Elizabeth Innocent lives in Maiduguri, Borno State. She is one of the lucky survivors of the Boko Haram insurgency. CHIKA MEFOR in this report tells the story of this mother of three who is sustaining her family through her fara business
In the middle of the bustle and hustle, along the Damboa Road in Maiduguri, Borno State is a 25-year-old woman, Elizabeth Innocent, who everyone has come to know for her crunchy and testy Fara (fried grasshopper), a delicacy mostly found in the North.
Elizabeth who is a mother of three, arrives her spot every day towards the evening period, armed with her fire wood, frying pan and other necessary things to make sure that her teeming customers are satisfied to come back for more.
She has become an expert in the business. According to her, she is always particular with the way she prepares her fara so as to make sure she satisfies her customers.
The fara (grasshopper) is consumed in that area for decades and have been part of meals or eaten alone as snacks.
“We get it from the Kanuri people who use to harvest it from the village. We go to Shagari Locust Market to get it. We remove the feathers when we get home and then, we parboil it. We then dry it outside. While parboiling it, we put salt, maggi, and lime. After that, we then dry it. It only takes one day to do all this. I buy it every day,” she explains.
Though the business has been a source of livelihood for Elizabeth, it was not the life she had hoped for as a young bride when her husband brought her from Benue State to Maiduguri.
But faced with the reality of life, she had no option but to start the Fara business as a means of augmenting the money her husband earns.
“I started the business in 2009. I started with N1500. Then, a bag of fara was sold at N1500. It was a good business at that time so I went into it,” she explained as she starred the fara in the frying pan.
Elizabeth and her family were happy as they managed the little she got from her business and what her husband made as a sales person in an electronic shop when the Boko Haram insurgents struck.
At first, the stories of the attacks were coming from communities far from the city center, until Maiduguri was hit. Elizabeth and her family had to flee the state to Abuja where they stayed with some relatives. But life in Abuja wasn’t easy.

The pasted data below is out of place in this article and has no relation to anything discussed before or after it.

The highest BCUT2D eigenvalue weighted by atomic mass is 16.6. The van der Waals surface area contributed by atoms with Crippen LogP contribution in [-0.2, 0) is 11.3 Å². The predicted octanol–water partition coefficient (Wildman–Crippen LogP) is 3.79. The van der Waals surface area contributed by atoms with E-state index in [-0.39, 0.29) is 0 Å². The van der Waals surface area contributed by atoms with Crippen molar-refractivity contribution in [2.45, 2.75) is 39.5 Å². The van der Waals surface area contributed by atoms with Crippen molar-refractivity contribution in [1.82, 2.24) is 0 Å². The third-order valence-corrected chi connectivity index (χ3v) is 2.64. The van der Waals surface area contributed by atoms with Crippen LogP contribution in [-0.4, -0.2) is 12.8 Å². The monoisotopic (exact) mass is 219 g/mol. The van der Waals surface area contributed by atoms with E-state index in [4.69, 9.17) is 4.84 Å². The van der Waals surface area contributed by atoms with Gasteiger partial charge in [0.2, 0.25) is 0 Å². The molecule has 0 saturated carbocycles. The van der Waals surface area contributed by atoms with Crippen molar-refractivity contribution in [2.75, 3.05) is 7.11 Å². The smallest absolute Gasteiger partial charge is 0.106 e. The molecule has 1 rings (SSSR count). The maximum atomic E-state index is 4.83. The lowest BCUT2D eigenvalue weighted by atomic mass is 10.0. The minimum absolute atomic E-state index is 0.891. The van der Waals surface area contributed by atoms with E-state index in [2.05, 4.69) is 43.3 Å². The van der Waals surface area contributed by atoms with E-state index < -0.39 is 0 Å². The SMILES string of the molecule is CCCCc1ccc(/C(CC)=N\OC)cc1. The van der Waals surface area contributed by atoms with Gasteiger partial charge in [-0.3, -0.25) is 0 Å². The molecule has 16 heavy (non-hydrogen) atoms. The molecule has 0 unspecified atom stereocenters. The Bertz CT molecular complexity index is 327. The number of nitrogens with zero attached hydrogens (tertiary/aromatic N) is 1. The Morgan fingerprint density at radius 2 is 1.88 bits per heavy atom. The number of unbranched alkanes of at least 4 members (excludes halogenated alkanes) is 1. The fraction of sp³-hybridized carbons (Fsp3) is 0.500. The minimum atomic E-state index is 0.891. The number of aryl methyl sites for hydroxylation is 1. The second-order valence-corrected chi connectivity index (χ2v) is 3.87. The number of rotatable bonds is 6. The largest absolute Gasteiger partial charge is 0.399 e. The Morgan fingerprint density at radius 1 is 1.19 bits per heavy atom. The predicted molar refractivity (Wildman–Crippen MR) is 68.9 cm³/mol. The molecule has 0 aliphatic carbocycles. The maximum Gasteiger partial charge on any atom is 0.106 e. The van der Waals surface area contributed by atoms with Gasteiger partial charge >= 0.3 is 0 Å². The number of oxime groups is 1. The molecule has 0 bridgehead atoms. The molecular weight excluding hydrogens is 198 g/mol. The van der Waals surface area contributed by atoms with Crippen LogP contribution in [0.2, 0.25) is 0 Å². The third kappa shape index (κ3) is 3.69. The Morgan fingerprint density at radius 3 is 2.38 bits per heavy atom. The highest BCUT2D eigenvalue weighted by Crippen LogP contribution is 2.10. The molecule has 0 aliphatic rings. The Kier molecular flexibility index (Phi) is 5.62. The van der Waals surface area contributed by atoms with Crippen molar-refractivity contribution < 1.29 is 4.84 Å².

Faced with nothing to do to earn a living, the couple could not stand the thought of being at the mercy of their relatives for a very long time. They had only two options, it was either they go back to their Village in Benue, or return to Maiduguri. The couple chose to return to Maiduguri.
“We thought of going back to the village. In Abuja, we were staying with relatives. There was no job there. Staying with relatives like that for a very long time with nothing doing isn’t a good thing. No one will pray for that life,” she told LEADERSHIP Weekend.
In Maiduguri, the couple had to start life all over again. Things were not the way it used to be. Elizabeth’s husband was not able to get his job back. Besides, in Maiduguri, as things were returning to normal, young men in the area had to be careful not to fall in the hands of the Boko Haram sect. “It was a difficult time for us,” she said. “But we chose not to relent. Sometimes we even found it difficult to feed, but God was on our side.
“When there was nothing else to do, I decided to go back to my Fara business. The first shock I had was that because of the insecurity and the activities of Boko Haram, the price has skyrocketed.
“Instead of the N1,500 I used to buy a bag, it has risen to of N18, 000. The price went higher because of insecurity. Most of the villagers that used to bring the fara have been chased away, their villages destroyed. With the bomb blasts and every other things, people are scared to go into the bushes to get the fara.”
Elizabeth explains that because she gets the fara expensive, she doesn’t make much profit any longer, “but it is better than staying at home doing nothing. It has sustained my family so far. I don’t have any other business so that is the reason I am sticking with it. I am the one that is taking care of the family now since my husband is still unemployed.
“The biggest container I have here sells for N2000, but before the insecurity issue, it was sold for N1000 or N800. But when we remove the cost of fire wood, oil and other things, the profit is not that much,” she said.
Like many others, who are rebuilding their lives after the activities of the insurgents, the mother of three wished for the days when Maiduguri was a peaceful place and people moved around with no fear.
“We still live in fear in this area but we pray that this insecurity will be a thing of the past. It has reduced, but it has not stopped completely. I am not always relaxed here but I had to do my business. I need money to take care of my family,” she said.
The many customers who troop in to buy the fara from Elizabeth is a testament that she knows her onions when it comes to the business.
One of her customers, Salifu Abu, who spoke with LEADERSHIP Weekend stated that Elizabeth had a special touch with the crunchy snacks which had prompted him to come to get the fara from her whenever he was in Maiduguri for business.
“I not only buy for myself. My staff and friends in Abuja always wait in anticipation whenever I come back from here. I always buy enough to go round. Some of them will give me money ahead of time. The thing about the fara is when you eat it once, you don’t stop,” he said.
Experts have revealed that insects like grasshoppers and locusts have a rich source of fat, protein, vitamins, fibre and minerals. According to the United Nations Food and Agriculture Organisation (FOA), globally, at least two billion people eat insect which requires far less land and water than cattle, and more than 1900 species have been used for food.
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